September 4, 2023 | Susan Napier-Sewell

Northern Territory Fatal Helicopter Incident Pinpoints Low Light Risks

Northern Territory

A helicopter accident in the Northern Territory, Arnhem Land, highlights the risks to VFR (visual flight rules) pilots of flying after last light, and the potentially fatal consequences of survivable accidents in remote locations, an ATSB investigation report details.

The pilot of a Robinson Helicopter Company R22 had been part of a multi-vehicle, animal-mustering operation in the Arafura Swamp, south of Ramingining, Northern Territory, on November 14, 2022.

After the mustering had concluded for the day, members of the mustering operation began departing the swamp and it was expected the pilot would depart shortly to pick up another member of the group, before continuing to the camp.

However, when other members of the mustering operation arrived at camp, the pilot and helicopter were not there.

Realizing that the pilot was missing and becoming increasingly concerned about the pilot’s welfare, the mustering group subsequently commenced a search using land vehicles, before organizing an aerial search the following morning.

The wreckage of the helicopter was subsequently located at about 1300 on November 15, about 6 km. from the mustering camp. The pilot was found deceased outside the aircraft, and the helicopter was destroyed.

The pilot held a Commercial Pilot License (helicopter), but was not qualified for flight in nonvisual conditions, and the helicopter was not equipped for night flight.

On the evening of November 14, last light occurred at 1858. Considering the location of the accident site, the pilot probably flew easterly from the camp, facing away from the setting sun. There was no ground-based lighting in the area, and cloudy conditions associated with a nearby storm may have also reduced visibility.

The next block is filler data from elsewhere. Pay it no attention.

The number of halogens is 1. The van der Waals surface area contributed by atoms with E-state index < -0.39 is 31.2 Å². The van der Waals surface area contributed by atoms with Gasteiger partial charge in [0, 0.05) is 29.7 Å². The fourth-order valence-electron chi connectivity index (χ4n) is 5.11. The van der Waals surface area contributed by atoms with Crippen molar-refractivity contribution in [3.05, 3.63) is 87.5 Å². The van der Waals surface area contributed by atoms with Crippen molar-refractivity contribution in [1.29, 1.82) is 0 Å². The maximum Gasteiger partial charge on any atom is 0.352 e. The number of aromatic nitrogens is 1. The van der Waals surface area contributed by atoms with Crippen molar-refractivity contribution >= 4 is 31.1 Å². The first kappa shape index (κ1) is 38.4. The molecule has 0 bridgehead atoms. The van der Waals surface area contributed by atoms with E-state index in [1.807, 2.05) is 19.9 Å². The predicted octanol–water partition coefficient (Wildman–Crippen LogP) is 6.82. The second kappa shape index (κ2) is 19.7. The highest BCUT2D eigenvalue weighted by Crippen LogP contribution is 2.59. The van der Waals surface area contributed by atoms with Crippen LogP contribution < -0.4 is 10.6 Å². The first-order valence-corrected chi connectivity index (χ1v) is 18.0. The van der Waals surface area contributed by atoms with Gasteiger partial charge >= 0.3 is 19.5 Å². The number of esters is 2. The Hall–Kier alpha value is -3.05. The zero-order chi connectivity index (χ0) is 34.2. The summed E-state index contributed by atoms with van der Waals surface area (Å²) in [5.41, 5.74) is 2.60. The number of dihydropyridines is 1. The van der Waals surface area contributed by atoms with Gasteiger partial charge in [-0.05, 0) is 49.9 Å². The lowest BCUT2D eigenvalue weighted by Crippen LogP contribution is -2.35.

“The ATSB (Australian Transport Safety Bureau) investigation found that the accident flight occurred after nautical twilight and in dark night conditions. The pilot likely became spatially disoriented, leading to a collision with terrain,” said ATSB Director Transport Safety Dr. Stuart Godley.

ATSB research and investigation reports regularly refer to the dangers of flying after last light without the appropriate qualifications and equipment to do so.

“Dark night conditions provide no useable external visual cues and in these environments all VFR pilots, including those with endorsement to operate under the night VFR, will experience an increased risk of spatial disorientation,” said Dr. Godley.

“The ATSB encourages all VFR pilots to take note of the tragic consequences associated with dark night flight in this accident.

“Landing 10 minutes before last night provides reliable method for VFR pilots to ensure they have the necessary visual cues.”

A pathologist’s report found that the injuries sustained by the pilot in the collision were probably not fatal, and that the pilot probably succumbed to environmental exposure in the Northern Territory.

After the collision, it is likely the pilot maneuvered out of the seat belt, outside of the damaged helicopter which was laying on its side. With injuries reducing the pilot’s mobility, the pilot likely planned to wait for rescue. The daytime conditions were hot and humid.   

While the helicopter was equipped with a manually activated personal locator beacon, the beacon was secured to the inside of the helicopter, and the pilot was probably unable to access it once outside the helicopter after the collision.

The ATSB found that the combination of the personal locator beacon not being activated and authorities not being notified when the aircraft was missing resulted in a delay to the pilot being located before succumbing to environmental exposure after sustaining survivable injuries in the accident.

Dr. Godley noted that the investigation highlights how remote locations can present an increased risk of fatal consequences from otherwise survivable accidents.

“Pilots operating in remote locations should carefully consider the use and location of equipment such as a personal locator beacon, to maximize the likelihood it will be accessible to them in the event of an accident,” he said.

Read the ATSB’s report: Collision with terrain involving Robinson Helicopter Company R22 Beta, VH-LOS, 36 km south of Ramingining, Northern Territory, on 14 November 2022, publication date 7/27/2023.

Accident, Investigations
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